Tuesday Reads


Good Morning!!

At left is the cover of the next issue of Charlie Hebdo. It depicts the Prophet Muhammed holding a “Je suis Charlie” sign, with the words “all is forgiven” over his head.

The Wall Street Journal: Charlie Hebdo Puts Muhammad on Cover of Post-Attack Issue.

PARIS—Since Charlie Hebdo lost eight staff members in a terrorist attack last week, millions of people have declared their support to the French satirical magazine with the slogan “Je Suis Charlie.”

Now the often-caustic publication, faced with the challenge of reconciling its new status as a cause célèbre with its reflex to mock, ridicule and offend, is putting a caricature of the Prophet Muhammad on the cover of what is likely to be their most-read issue ever.

Distributors said Monday they were preparing to print as many as three million copies of Wednesday’s issue, 50 times the normal circulation. That is raising pressure on a small outlet known for skewering all forms of authority—including some that have rushed to its defense.

Suddenly the political and social elites who most likely had never heard of the small satirical magazine before the attack are parading around Paris and the Golden Globes pretending to be defenders of free speech. And what about the U.S. “journalists” who are little more than corporate lackeys who echoed right wing memes about President Obama supposedly not caring enough to attend a rally in France?

“It’s been extremely moving—and also hypocritical,” said Laurent Léger, a reporter for the magazine who survived the shooting. “All of a sudden, we are supported by the entire world. Whereas for years we were completely alone.” [….]

Another target for this week’s issue is likely to be Sunday’s solidarity march in France, surviving staff members said. The massive rally became a magnet for French and international political figures that have been a mainstay in Charlie Hebdo’s pages. Attendees included dignitaries from Turkey, Egypt, and Russia, countries that it has criticized for curbing free speech.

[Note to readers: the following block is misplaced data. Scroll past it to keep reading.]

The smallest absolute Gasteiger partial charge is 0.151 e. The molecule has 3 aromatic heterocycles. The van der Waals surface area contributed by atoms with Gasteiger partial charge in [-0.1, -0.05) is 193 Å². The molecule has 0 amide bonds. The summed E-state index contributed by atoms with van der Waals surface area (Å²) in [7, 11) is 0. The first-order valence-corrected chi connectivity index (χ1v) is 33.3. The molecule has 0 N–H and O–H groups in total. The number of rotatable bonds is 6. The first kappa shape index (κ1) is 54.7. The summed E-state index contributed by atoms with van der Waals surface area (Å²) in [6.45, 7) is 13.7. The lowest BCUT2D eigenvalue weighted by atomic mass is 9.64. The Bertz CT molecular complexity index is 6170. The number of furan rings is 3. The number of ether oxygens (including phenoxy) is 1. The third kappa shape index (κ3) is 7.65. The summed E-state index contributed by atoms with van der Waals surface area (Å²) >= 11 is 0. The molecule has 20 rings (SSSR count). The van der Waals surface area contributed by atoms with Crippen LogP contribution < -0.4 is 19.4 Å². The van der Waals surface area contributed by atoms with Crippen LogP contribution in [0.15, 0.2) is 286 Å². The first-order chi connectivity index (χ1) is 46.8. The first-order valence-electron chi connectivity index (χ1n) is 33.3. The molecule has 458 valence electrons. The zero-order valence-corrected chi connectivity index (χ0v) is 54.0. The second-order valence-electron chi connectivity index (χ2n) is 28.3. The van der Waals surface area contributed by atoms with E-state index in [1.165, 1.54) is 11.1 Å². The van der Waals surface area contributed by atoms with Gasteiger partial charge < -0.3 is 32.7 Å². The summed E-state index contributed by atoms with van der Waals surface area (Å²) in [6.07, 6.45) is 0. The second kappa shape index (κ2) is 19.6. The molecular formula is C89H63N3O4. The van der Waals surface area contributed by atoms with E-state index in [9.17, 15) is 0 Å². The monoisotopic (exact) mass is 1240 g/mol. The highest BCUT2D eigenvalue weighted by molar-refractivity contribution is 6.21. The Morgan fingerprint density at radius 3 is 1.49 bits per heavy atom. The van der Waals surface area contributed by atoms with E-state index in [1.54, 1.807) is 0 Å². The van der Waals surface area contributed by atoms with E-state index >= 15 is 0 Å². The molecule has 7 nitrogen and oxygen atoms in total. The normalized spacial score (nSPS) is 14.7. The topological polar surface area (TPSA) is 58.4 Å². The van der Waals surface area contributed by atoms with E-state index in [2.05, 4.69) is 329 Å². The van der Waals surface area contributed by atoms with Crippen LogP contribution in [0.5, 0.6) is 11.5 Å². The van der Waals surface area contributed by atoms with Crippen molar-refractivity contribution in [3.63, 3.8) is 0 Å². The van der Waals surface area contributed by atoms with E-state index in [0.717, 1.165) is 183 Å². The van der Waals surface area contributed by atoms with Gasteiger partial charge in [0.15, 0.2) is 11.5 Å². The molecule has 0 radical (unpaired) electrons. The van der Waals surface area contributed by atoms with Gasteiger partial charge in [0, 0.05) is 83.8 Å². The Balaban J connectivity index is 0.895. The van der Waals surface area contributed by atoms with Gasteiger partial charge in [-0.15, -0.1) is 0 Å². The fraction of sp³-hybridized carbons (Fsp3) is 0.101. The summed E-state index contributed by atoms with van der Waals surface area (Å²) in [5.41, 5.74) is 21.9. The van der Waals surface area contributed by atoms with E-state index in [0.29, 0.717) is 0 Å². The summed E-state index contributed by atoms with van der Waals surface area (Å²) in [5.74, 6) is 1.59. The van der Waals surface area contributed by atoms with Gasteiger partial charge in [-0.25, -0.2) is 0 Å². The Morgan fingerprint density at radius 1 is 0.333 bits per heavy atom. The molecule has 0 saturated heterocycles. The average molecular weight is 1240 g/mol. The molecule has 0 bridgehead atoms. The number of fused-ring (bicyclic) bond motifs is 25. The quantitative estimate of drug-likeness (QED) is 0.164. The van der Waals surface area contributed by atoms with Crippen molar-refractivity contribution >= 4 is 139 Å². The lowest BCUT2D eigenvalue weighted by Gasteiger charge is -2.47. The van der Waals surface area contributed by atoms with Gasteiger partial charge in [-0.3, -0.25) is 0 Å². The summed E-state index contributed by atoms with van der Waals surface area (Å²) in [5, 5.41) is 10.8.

“All those dictators at a march celebrating liberty,” Mr. Léger said. “We of course are going to continue the mockery. We’ll see if it makes them jump.”


That’s great news. As Dakinikat trenchantly pointed out yesterday, these same elites routinely ignore horrifying acts of terrorism that kill people who aren’t as high profile as the victims in Paris. And, as Dak also pointed out, it turns out those world leaders in Paris didn’t really march with the hoi-polloi. They just participated in a fake photo that showed them pretending to march. Dakinikat also posted this story from The Daily Banter in a comment yesterday, but I think it deserves to be front paged.

Now That These Leaders Are Done Pretending to March, They Should Pass Legislation Protecting Satire, by Bob Cesca.

President Abbas marched in Paris on Sunday, but a satirist in Gaza has been jailed for poking fun at the Palestinian leader.

It’s entertaining to observe the lengths to which American conservatives will overreach in order to make a nothing issue into a major scandal. Such is the case following the unity march in Paris, attended by 3.7 million people and world leaders from 40 nations. As we covered earlier today, conservatives all around are busily scolding and shaming the president for not walking hand-in-hand with those leaders, even though no president has ever marched in a protest rally overseas. Ever. But this president is, for some reason, held to a different standard than the 43 previous chief executives. It’s about “optics” they say. I often agree with that criticism and I agree that optics are important — except for the fact that no other president has been responsible for creating similar optics.

There’s another layer to this fracas. While lionizing the world leaders who marched in Paris, allegedly in support of Charlie Hebdo and free speech, critics of the president are neglecting two very important points.

1) British Prime Minister David Cameron, German Chancellor Angela Merkel, Israeli Prime Minister Benjamin Netanyahu, Palestinian President Mahmoud Abbas and French President Francois Hollande weren’t actually marching with the demonstrators. Their participation was staged on an empty street surrounded by security and merely photographed to look like it was part of the broader rally. It wasn’t.

2) Take a guess at how many of the nations represented by those leaders have statutes protecting satire as free speech? Not one. Indeed, there’s only one western nation where satire is protected speech. It’s the United States. Thanks to the Supreme Court’s unanimous decision in Hustler Magazine, Inc. v. Falwell, Americans can’t be sued by other Americans for producing satire against public figures — regardless of whether the satire describes Jerry Falwell having incestuous sex or whether Saturday Night Live lampoons the president. They can try to sue, but the suit will never see the light of day.

So, while we’re applauding those 40 leaders for marching in a staged photo-op in support of a satirical magazine, bear in mind that none of those leaders come from nations where satirical speech is protected. In David Cameron’s England, for example, the prime minister or any public figure can sue cartoonists, writers, filmmakers or the producers of an SNL-style sketch show for making fun of them on television or elsewhere, and those lawsuits can actually be adjudicated and the plaintiffs can win. The same is true across the European Union and absolutely throughout the Middle East.